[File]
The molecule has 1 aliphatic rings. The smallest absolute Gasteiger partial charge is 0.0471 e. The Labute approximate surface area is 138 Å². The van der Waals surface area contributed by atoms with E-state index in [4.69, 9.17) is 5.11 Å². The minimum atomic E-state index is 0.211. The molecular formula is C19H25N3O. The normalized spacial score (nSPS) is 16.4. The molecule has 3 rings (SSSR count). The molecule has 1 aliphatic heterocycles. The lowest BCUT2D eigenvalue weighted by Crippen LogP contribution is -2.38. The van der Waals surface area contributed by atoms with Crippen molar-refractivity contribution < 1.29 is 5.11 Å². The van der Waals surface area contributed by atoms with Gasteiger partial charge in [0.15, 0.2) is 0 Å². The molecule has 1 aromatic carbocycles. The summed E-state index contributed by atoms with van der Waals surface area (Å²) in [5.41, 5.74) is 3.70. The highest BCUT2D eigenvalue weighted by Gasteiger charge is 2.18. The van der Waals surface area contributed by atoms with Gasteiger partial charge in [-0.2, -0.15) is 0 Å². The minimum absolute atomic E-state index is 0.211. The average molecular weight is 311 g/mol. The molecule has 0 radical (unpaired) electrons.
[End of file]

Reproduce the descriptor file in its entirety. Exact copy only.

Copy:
The molecule has 1 aliphatic rings. The smallest absolute Gasteiger partial charge is 0.0471 e. The Labute approximate surface area is 138 Å². The van der Waals surface area contributed by atoms with E-state index in [4.69, 9.17) is 5.11 Å². The minimum atomic E-state index is 0.211. The molecular formula is C19H25N3O. The normalized spacial score (nSPS) is 16.4. The molecule has 3 rings (SSSR count). The molecule has 1 aliphatic heterocycles. The lowest BCUT2D eigenvalue weighted by Crippen LogP contribution is -2.38. The van der Waals surface area contributed by atoms with Crippen molar-refractivity contribution < 1.29 is 5.11 Å². The van der Waals surface area contributed by atoms with Gasteiger partial charge in [0.15, 0.2) is 0 Å². The molecule has 1 aromatic carbocycles. The summed E-state index contributed by atoms with van der Waals surface area (Å²) in [5.41, 5.74) is 3.70. The highest BCUT2D eigenvalue weighted by Gasteiger charge is 2.18. The van der Waals surface area contributed by atoms with Gasteiger partial charge in [-0.2, -0.15) is 0 Å². The minimum absolute atomic E-state index is 0.211. The average molecular weight is 311 g/mol. The molecule has 0 radical (unpaired) electrons.